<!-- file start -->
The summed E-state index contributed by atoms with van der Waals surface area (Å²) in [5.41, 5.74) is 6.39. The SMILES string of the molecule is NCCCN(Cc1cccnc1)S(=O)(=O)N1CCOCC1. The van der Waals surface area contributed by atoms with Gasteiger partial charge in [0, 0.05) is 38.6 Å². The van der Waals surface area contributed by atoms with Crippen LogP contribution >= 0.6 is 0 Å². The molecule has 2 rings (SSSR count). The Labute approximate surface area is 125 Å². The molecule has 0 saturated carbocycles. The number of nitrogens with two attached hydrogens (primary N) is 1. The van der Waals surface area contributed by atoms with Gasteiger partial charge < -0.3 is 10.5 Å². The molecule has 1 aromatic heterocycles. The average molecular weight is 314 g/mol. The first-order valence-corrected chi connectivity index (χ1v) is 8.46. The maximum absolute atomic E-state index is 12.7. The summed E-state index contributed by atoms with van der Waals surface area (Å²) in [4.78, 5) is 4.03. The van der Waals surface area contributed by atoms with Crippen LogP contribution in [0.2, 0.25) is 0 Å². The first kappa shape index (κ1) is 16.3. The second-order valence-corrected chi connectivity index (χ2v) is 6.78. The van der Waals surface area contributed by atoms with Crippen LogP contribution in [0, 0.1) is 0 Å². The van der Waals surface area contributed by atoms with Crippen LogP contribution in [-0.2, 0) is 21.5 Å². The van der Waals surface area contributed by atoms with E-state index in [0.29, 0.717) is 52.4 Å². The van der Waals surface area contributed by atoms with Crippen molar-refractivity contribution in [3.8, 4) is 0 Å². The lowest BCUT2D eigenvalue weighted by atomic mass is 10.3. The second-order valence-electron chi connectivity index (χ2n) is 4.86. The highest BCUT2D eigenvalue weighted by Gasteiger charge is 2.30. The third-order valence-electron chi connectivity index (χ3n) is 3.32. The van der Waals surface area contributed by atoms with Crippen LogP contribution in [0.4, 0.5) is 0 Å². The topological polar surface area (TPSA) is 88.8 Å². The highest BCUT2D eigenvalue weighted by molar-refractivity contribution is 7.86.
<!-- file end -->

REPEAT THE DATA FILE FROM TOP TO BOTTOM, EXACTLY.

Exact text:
The summed E-state index contributed by atoms with van der Waals surface area (Å²) in [5.41, 5.74) is 6.39. The SMILES string of the molecule is NCCCN(Cc1cccnc1)S(=O)(=O)N1CCOCC1. The van der Waals surface area contributed by atoms with Gasteiger partial charge in [0, 0.05) is 38.6 Å². The van der Waals surface area contributed by atoms with Crippen LogP contribution >= 0.6 is 0 Å². The molecule has 2 rings (SSSR count). The Labute approximate surface area is 125 Å². The molecule has 0 saturated carbocycles. The number of nitrogens with two attached hydrogens (primary N) is 1. The van der Waals surface area contributed by atoms with Gasteiger partial charge < -0.3 is 10.5 Å². The molecule has 1 aromatic heterocycles. The average molecular weight is 314 g/mol. The first-order valence-corrected chi connectivity index (χ1v) is 8.46. The maximum absolute atomic E-state index is 12.7. The summed E-state index contributed by atoms with van der Waals surface area (Å²) in [4.78, 5) is 4.03. The van der Waals surface area contributed by atoms with Crippen LogP contribution in [0.2, 0.25) is 0 Å². The first kappa shape index (κ1) is 16.3. The second-order valence-corrected chi connectivity index (χ2v) is 6.78. The van der Waals surface area contributed by atoms with Crippen LogP contribution in [0, 0.1) is 0 Å². The van der Waals surface area contributed by atoms with Crippen LogP contribution in [-0.2, 0) is 21.5 Å². The van der Waals surface area contributed by atoms with E-state index in [0.29, 0.717) is 52.4 Å². The van der Waals surface area contributed by atoms with Crippen molar-refractivity contribution in [3.8, 4) is 0 Å². The lowest BCUT2D eigenvalue weighted by atomic mass is 10.3. The second-order valence-electron chi connectivity index (χ2n) is 4.86. The highest BCUT2D eigenvalue weighted by Gasteiger charge is 2.30. The third-order valence-electron chi connectivity index (χ3n) is 3.32. The van der Waals surface area contributed by atoms with Crippen LogP contribution in [0.4, 0.5) is 0 Å². The topological polar surface area (TPSA) is 88.8 Å². The highest BCUT2D eigenvalue weighted by molar-refractivity contribution is 7.86.